As their native habitat is along the Mediterranean coast, lavenders are happiest in places with moist, cool winters and hot, dry summers. And, full sun and well-drained soil. That’s pretty specific, right? If none of this sounds like your backyard, don’t be deterred from trying lavender as, with the exception of very cold zones, there’s probably one that’s right for you.
While there are over 400 varieties of lavender, they can be grouped into three main types:
English (Lavandula angustifolia):The classic with long spikes holding fragrant flowers. While some varieties better tolerate heat and others might bloom longer in cooler climates, most flower in late spring to early summer. Even after they’ve slowed in the blossom department what remains is a silvery mound of intensely fragrant leaves.
Non-English (French, Spanish, Sweet, Wooly, etc.): These bloom earlier in the season in warmer zones, often in very early spring. A diverse collection, the variation in fragrance, size, color, texture, and flower heads in this group make it a truly exciting panoply of plants.
English hybrids (Lavandula x intermedia): Known as the lavandins, varieties in this group come latest in the bloom cycle, starting just as the the English lavenders are finishing, and continuing to mid summer. Lavandins have long gray leaves, twice or more the size ofL. angustifolias, and grow much larger and faster. Some are more adept at dealing with heat than their English parents.
So what grows well where? Here are our top picks for the best lavenders by region.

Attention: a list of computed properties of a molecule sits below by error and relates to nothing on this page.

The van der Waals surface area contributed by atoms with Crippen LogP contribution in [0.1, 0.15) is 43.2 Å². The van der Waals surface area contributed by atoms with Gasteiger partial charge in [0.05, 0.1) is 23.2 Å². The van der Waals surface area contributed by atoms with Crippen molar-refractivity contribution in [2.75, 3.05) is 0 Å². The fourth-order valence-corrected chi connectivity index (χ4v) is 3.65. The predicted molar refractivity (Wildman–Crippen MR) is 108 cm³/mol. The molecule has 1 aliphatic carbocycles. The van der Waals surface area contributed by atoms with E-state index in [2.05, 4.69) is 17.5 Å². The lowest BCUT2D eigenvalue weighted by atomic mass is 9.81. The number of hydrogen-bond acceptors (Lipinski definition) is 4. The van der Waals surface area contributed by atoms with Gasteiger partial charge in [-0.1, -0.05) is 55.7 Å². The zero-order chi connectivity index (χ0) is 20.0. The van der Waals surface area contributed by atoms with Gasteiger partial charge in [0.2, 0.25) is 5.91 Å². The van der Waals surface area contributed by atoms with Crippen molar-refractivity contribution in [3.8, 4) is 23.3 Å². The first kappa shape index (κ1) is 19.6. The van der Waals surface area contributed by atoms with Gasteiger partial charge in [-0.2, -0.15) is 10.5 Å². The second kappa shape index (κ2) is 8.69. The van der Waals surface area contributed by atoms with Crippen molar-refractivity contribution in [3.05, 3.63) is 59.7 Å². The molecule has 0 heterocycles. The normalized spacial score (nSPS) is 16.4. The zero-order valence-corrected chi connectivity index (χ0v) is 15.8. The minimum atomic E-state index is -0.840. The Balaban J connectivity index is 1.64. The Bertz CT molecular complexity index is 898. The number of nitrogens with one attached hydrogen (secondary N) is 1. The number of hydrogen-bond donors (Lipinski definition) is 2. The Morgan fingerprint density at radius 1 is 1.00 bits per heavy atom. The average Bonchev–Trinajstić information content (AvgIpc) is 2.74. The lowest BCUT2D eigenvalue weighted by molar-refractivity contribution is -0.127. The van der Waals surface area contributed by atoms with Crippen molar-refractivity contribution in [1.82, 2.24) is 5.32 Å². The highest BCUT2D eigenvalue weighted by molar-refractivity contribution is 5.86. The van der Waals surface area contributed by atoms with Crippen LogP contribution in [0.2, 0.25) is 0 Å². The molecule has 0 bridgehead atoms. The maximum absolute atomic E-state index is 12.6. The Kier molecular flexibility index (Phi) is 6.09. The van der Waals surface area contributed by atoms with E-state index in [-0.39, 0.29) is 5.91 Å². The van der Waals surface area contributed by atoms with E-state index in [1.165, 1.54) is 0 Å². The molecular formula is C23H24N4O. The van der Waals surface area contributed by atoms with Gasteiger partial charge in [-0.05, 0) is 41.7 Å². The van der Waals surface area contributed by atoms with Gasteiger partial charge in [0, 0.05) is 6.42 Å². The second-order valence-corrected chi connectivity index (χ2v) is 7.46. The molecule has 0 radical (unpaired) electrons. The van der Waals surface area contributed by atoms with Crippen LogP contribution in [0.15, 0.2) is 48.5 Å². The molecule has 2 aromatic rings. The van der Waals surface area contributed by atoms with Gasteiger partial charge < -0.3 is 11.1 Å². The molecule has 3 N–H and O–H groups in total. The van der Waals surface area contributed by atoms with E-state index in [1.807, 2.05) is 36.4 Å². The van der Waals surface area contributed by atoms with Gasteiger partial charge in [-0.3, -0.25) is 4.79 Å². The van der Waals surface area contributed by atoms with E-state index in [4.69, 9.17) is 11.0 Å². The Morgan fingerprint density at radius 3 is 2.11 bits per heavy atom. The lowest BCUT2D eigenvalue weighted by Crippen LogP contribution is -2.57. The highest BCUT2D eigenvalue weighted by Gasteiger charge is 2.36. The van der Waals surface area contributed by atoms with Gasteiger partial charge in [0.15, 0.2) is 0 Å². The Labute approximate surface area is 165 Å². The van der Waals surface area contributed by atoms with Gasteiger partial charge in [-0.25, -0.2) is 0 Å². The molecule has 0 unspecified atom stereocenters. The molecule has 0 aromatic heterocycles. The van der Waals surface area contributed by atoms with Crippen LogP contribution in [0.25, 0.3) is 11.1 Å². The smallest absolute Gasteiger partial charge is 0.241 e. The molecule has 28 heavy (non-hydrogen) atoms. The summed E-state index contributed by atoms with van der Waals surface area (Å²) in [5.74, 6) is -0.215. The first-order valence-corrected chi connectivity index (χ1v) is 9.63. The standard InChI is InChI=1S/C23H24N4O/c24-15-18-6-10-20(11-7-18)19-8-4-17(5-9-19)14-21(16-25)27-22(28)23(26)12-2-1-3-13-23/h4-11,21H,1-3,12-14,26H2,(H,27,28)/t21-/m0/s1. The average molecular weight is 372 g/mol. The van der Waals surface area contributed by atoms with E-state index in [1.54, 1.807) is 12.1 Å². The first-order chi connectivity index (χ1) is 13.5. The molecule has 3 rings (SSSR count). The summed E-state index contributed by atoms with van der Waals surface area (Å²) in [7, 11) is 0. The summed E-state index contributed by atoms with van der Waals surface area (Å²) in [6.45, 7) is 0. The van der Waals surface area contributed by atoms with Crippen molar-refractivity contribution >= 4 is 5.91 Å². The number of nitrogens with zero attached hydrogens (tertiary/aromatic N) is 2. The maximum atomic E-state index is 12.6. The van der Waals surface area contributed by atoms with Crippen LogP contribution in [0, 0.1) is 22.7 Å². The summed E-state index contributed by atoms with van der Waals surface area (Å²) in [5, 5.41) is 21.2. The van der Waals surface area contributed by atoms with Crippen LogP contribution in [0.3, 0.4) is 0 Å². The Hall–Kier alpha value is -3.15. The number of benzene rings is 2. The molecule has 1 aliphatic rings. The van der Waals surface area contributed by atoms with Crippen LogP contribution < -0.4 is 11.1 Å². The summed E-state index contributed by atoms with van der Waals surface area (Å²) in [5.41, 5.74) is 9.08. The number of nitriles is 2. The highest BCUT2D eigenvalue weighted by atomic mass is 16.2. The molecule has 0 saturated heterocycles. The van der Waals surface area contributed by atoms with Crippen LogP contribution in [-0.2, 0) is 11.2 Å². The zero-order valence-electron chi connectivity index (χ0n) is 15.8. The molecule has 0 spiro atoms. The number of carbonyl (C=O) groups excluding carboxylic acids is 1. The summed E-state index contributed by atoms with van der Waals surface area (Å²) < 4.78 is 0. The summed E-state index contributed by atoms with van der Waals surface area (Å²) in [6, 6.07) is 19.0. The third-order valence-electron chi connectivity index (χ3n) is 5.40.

Hot and Dry
Southwest, West Coast, California
Yes, conditions in these areas are heaven for lavender in terms of growing well with little fuss, but some, such as the hybrids, do perform better than others. If you have either very clay or sandy soil amend well with organic matter such as compost, add gravel to the planting hole, and do not mulch around plants. This is true for all regions! Although lavenders are native to the Mediterranean, they need consistent moisture during the first few years while they establish a strong root system. Once rooted in, only occasional water is needed.
New triploid with large flowers that yield five times the aromatic oil of their parent types. Up to 3′ tall and wide.
Hot and Humid
Mid-Atlantic, Upper and Lower South
In these humid places, try Spanish lavender or French lavender. Both seem to be more tolerant of steamy climates. As an extra precaution, make sure your plants are located where they will receive good air circulation as this will cut down on disease which can impact their overall health and flowering.
Pink flowers with very long ‘wings’. Superior heat tolerance and long bloom season. Up to 2′ tall and wide.
Cool and Wet
Coastal California, Pacific Northwest
Where the summer marine influence is strong, disease can affect some lavenders. Some (but not all) English and Spanish varieties do well here; as noted previously, proper soil prep will yield the best results. All of these varieties also do very well in containers.
Compact selection blooms up to three times a year. Up to 1′ tall and wide.
Cold (zone 5 and above)
Northeast, Upper Midwest, Interior West
These regions pose all sorts of challenges to growing lavender–cold winters, humid summers, often rich or heavy soils. But, yes, you can grow many varieties of this plant, particularly some of the English lavenders and the hybrids. First, select varieties that are cold tolerant. Some lavenders will survive temperatures as low as -10 degrees F., then amend soil with sand and gravel, plant high (an inch or soil above soil line), and prune every spring.